The theoretical foundation of ICA is the
*Central Limit Theorem*,
which states that the distribution of the sum (average or linear
combination) of independent random variables approaches Gaussian
as
. For example, the face value of a dice has a
uniform distribution from 1 to 6. But the distribution of the sum of a
pair of dice is no longer uniform. It has a maximum probability at the
mean of 7. The distribution of the sum of the face values will be better
approximated by a Gaussian as the number of dice increases.

Specifically, if are random variables independently drawn from an arbitrary distribution with mean and variance . Then the distribution of the mean approaches Gaussian with mean and variance .

To solve the BSS problem, we want to find a matrix so that is as close to the independent sources as possible. This can be seen as the reverse process of the central limit theorem above.

Consider one component
of , where
is the ith row of . As a linear combination
of all components of , is necessarily more Gaussian
than any of the components unless it is equal to one of them (i.e.,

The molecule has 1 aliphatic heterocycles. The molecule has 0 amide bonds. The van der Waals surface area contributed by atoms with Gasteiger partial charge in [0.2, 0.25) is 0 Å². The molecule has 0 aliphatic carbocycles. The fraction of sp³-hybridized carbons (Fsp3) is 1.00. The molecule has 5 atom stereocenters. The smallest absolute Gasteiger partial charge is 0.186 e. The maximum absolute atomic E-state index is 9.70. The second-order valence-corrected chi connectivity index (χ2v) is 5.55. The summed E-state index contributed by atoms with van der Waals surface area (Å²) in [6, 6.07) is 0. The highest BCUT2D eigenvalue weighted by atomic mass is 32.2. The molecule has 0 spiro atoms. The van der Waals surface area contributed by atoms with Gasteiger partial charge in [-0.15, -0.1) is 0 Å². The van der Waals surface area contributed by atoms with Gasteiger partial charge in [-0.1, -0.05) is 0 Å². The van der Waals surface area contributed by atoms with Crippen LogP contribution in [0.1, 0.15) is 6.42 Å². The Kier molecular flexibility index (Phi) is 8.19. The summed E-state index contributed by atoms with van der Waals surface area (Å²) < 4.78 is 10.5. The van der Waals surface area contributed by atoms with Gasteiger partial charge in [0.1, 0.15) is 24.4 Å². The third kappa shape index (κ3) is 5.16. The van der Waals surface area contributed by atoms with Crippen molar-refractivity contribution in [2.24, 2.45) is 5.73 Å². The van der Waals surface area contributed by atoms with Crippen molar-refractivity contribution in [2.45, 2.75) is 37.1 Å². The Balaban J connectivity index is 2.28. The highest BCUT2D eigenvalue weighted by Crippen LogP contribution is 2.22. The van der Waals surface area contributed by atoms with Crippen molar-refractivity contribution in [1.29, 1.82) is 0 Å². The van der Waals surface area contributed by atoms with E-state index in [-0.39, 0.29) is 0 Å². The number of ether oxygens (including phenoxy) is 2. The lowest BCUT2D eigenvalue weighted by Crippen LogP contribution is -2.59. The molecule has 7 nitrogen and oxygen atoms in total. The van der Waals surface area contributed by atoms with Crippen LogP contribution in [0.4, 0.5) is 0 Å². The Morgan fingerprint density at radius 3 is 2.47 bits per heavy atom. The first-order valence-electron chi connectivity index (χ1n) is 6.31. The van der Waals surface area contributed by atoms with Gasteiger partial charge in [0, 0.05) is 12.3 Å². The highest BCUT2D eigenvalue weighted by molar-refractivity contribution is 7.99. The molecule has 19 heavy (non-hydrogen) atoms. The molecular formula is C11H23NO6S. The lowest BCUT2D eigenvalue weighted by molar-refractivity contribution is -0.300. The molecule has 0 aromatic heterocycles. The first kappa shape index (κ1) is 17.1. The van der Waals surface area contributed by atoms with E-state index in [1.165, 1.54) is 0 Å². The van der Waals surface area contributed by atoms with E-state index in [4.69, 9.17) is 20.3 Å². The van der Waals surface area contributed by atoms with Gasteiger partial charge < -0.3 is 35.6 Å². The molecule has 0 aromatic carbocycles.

has only one non-zero component.
In other words, the goal
can be achieved by finding
that maximizes the **non-Gaussianity** of
(so that is least Gaussian). This is
the essence of all ICA methods. Obviously if all source variables are
Gaussian, the ICA method will not work.

Based on the above discussion, we get requirements and constrains for the ICA methods:

- The number of observed variables must be no fewer than the number of independent sources (assume in the following).
- The source components are stochastically independent, and have to be non-Gaussian (with possible exception of at most one Gaussian).
- The estimation of and is up to a scaling factor .
Let
and
,
and
and
, we have

Also the scaling factor could be either positive or negative. For this reason, we will always assume the independent components have unit variance . As they are also uncorrelated (all independent variables are uncorreclated), we have , i.e.,

- The estimated independent components are not in any particular order. When the order of the corresponding elements in both and is rearranged, still holds.

All ICA methods are based on the same fundamental approach of finding a
matrix that maximizes the non-Gaussianity of
thereby minimizing the independence of , and they can be formulated as:

All ICA methods are an optimization process (always iterative) to find a matrix to maximize some objective function that measures the degree of non-Gaussianity or independence of the estimated components . In the following, we will discuss some common objective functions.